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Returning Member

Is an insurance payout on a rental property taxable?

Hello

I have a rental property that had  a casualty (fire). The property has always been a rental property.

The insurance payout was $100,000

I have decided not to make repairs but to sell the property "as is". 

 

If I sell the property "as is" is the insurance payout classed as income since I didn't use for repairs?

 

The adjusted cost basis of the property is $70,000.   If I sell for $130,000 the capital gains will be $60,000. Correct?

 

3 Replies
Level 6

Is an insurance payout on a rental property taxable?

Your insurance payout is taxable to the extent the amount is greater than your adjusted basis and there will be depreciation recapture.....recommend you see a tax pro.

Level 15

Is an insurance payout on a rental property taxable?


@NGNJ wrote:

Hello

I have a rental property that had  a casualty (fire). The property has always been a rental property.

The insurance payout was $100,000

I have decided not to make repairs but to sell the property "as is". 

 

If I sell the property "as is" is the insurance payout classed as income since I didn't use for repairs?

 

The adjusted cost basis of the property is $70,000.   If I sell for $130,000 the capital gains will be $60,000. Correct?

 


The insurance payout reduces your cost basis.  If you made repairs, that would increase your cost basis.  Since you are selling as-is, this is what happens.

 

a. You receive the $100,000 payout.  This reduces your cost basis to zero, and the remaining $30,000 of the payment is taxable income (at ordinary income tax rates)

b. Then you sell the property for $130,000.  The entire $130,000 is capital gains.  Some is taxed as depreciation recapture (ordinary income tax rate capped at 25%) and the rest is a long term capital gain.

 

You don't say what your original cost basis was so I can't tell you what your recapture will be. 

 

You may want to see a professional this year.

 

 

*Answers are correct to the best of my ability at the time of posting but do not constitute legal or tax advice.*
Level 15

Is an insurance payout on a rental property taxable?

Income of any type received from any source for residential rental real estate is reportable income. It's taxable to the extent it exceeds your cost basis.

If you will be rebuilding, then the payout amount is included in the total of all rental income received for the tax year you received the payout. Your casualty loss due to the fire will "NOT" be dealt with anywhere on the SCH E. It gets dealt with under the Deductions & Credits tab in the Thefts and Casualty section. If this applies to you, then when working it through the casualty section of the program *CLICK ON AND READ THE CLICKABLE ITEMS". If you do not, chances are you will enter incorrect figures which will have a high probability of getting you audited down the road.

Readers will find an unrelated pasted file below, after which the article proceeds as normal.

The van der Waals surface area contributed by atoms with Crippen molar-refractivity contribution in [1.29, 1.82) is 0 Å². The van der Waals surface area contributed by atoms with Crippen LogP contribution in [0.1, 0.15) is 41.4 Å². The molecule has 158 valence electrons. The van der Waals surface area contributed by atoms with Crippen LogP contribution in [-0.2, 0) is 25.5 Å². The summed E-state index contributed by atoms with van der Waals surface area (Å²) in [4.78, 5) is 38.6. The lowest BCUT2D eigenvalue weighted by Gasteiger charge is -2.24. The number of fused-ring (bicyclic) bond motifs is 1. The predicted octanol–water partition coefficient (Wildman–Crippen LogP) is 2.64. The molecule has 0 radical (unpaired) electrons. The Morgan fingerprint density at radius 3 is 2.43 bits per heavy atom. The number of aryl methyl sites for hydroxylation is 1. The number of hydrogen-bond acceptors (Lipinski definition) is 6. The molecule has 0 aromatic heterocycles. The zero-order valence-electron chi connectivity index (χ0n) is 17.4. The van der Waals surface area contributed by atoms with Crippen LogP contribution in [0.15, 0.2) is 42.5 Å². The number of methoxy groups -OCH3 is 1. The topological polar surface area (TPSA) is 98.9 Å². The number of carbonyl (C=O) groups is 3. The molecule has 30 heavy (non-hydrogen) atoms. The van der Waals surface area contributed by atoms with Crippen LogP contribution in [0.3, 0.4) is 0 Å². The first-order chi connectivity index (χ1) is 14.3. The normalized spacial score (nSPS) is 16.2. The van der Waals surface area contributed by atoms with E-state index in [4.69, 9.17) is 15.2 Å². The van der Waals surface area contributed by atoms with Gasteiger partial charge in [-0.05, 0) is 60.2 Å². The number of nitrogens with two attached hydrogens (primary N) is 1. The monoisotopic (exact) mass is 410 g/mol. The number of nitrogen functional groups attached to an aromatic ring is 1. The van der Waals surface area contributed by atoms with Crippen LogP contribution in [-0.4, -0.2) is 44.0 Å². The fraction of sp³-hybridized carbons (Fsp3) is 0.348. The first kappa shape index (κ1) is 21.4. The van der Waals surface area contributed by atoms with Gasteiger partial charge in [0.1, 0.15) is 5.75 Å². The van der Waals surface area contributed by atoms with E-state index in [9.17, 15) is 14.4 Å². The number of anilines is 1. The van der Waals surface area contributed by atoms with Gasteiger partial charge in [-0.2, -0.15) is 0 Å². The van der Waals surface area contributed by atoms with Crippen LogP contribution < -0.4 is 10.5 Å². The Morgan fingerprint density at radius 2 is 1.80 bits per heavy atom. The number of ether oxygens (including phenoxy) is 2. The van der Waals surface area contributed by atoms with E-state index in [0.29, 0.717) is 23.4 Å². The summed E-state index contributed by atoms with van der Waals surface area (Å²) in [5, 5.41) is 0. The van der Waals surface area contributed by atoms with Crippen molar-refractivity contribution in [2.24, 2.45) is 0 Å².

Understand that when working this through the casualty section, your cost basis DOES NOT include the cost of the land. That's because your insurance DOES NOT insure the land. So in the casualty section where it asks what you paid for your loss, the amount you enter will be what you allocated to the structure, plus the cost of any property improvements you may have listed in the assets section, *MINUS* the total amount of depreciation taken on all listed assets. In the end, the fact remains that you still have full ownership and physical possession along with all rights to the land. Your cost basis for the land DOES NOT CHANGE, as land is not an insurable or depreciable asset when it comes to rental property.

 

 If you will not be rebuilding, but instead will be selling the property "as is" then the payout is reported as income received for the sale of the STRUCTURE ONLY. In this scenario, the fact is. you sold the property to the insurance company for the payout amount. But there's a catch here that is extremely important to understand.

The insurance only insured the structure. Insurance DOES NOT cover the land. Therefore, you only sold the structure to the insurance company for whatever amount the payout was. YOU STILL OWN THE LAND and will continue to own it until you take physical action to sell it or dispose of it in some other way.

If you sell the property "as is" and close on the sale in 2020, then you can just report a single sale on your 2020 tax return which you will complete next year. Otherwise, if you don't close on the sale in the same tax year as the insurance payout, you will need to split the property in the assets section with one entry for the structure only, and the other entry for the land only. Then report the sale of the structure.With this scenario, there is nothing reported in the Thefts and Casualty section since you "sold" the property/structure to the insurance company, instead of rebuilding.

If you're rebuilding, then let me know because there's quite a bit I have not covered for that scenario. (Like the proper disposal of the destroyed asset in the Assets/Depreciation section of the SCH E)

 

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